Only about 10 years ago, 1st year investment banking analysts used to make a $55k base salary out of college. That is no longer the case, as growing inflation and low morale on Wall Street has forced banks to increase wages. Earlier this week, JPMorgan became the first large US bank to raise 1st year analyst salaries to six figures out of college: $100k from $85k.
The "SOS" movement began earlier this year when 13 anonymous Goldman Sachs analysts put out a presentation detailing the dreadful reality of their lives – 100-hour work weeks, with declining mental and physical health: “My body physically hurts all the time and mentally, I’m in a really dark place.”
The leaked Goldman presentation got a reaction out of Wall Street and many banks acted fast to avoid a similar PR disaster. Banks such as Credit Suisse, gave out one-time bonuses, Guggenheim Securities raised base salaries and some (Jefferies) got clever with Peloton bikes. The movement spread to other industries as well - overworked associates at law firms got raises/bonuses and large private equity firms like Apollo gave its associates $200k to stay on.
After JPMorgan's announcement this week, Barclays was the other big bank to follow suit and announced $15k raises for analysts and $25k for associates. Baird, a Milwaukee based bank got in on the action and raised 1st year salaries to $110k and 2nd years' to $115k. (the awkward moment when Milwaukee analysts make more than NYC analysts)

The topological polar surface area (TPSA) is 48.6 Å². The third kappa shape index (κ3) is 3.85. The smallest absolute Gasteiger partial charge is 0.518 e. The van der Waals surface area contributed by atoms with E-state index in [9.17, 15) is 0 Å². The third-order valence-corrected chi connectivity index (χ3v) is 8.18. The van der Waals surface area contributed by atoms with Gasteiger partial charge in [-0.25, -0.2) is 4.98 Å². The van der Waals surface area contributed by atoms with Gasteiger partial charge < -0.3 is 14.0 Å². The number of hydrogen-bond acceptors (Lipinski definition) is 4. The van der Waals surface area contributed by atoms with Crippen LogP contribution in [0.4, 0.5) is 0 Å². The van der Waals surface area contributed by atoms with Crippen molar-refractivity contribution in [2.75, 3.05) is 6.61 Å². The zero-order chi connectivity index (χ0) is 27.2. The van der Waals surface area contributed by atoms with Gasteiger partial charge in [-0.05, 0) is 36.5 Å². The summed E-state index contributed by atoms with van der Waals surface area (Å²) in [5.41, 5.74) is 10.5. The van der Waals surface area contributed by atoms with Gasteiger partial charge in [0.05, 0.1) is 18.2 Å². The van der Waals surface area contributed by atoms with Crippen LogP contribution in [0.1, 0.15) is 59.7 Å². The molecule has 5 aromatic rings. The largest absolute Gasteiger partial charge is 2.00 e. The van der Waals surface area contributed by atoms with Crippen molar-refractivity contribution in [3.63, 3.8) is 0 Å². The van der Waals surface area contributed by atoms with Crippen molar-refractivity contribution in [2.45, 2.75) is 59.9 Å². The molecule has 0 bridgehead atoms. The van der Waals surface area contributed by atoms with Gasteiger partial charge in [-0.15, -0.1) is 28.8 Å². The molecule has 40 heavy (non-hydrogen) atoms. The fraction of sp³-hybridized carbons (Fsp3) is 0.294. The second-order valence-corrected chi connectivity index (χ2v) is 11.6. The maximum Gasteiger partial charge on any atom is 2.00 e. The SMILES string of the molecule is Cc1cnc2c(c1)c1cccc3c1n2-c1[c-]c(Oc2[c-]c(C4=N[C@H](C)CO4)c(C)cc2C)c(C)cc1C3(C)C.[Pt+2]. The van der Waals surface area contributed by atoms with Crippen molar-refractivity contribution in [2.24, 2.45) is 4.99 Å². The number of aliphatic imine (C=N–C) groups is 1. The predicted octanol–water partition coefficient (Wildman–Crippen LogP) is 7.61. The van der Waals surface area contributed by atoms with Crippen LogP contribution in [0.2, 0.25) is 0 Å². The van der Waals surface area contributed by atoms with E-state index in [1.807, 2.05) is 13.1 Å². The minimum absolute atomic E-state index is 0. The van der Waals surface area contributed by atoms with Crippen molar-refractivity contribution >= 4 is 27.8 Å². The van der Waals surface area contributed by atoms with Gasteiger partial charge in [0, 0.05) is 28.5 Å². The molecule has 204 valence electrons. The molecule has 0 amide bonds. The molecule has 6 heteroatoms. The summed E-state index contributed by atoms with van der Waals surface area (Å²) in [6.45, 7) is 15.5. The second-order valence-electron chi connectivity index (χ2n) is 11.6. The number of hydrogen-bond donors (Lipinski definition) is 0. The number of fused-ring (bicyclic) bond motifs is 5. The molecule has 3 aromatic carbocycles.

Short Squeez Takeaway: In probably the saddest turn of events, the analysts at Goldman that started the movement still have not received any raises or bonuses (although analysts did receive food baskets to make up for 100 hour weeks lmao). Other large banks such as Morgan Stanley, Citi and Credit Suisse also have not announced any raises. We think these banks will be forced to raise salaries sooner rather than later, otherwise they are going to lose talent faster than it takes for you to get your Seamless delivery from the lobby.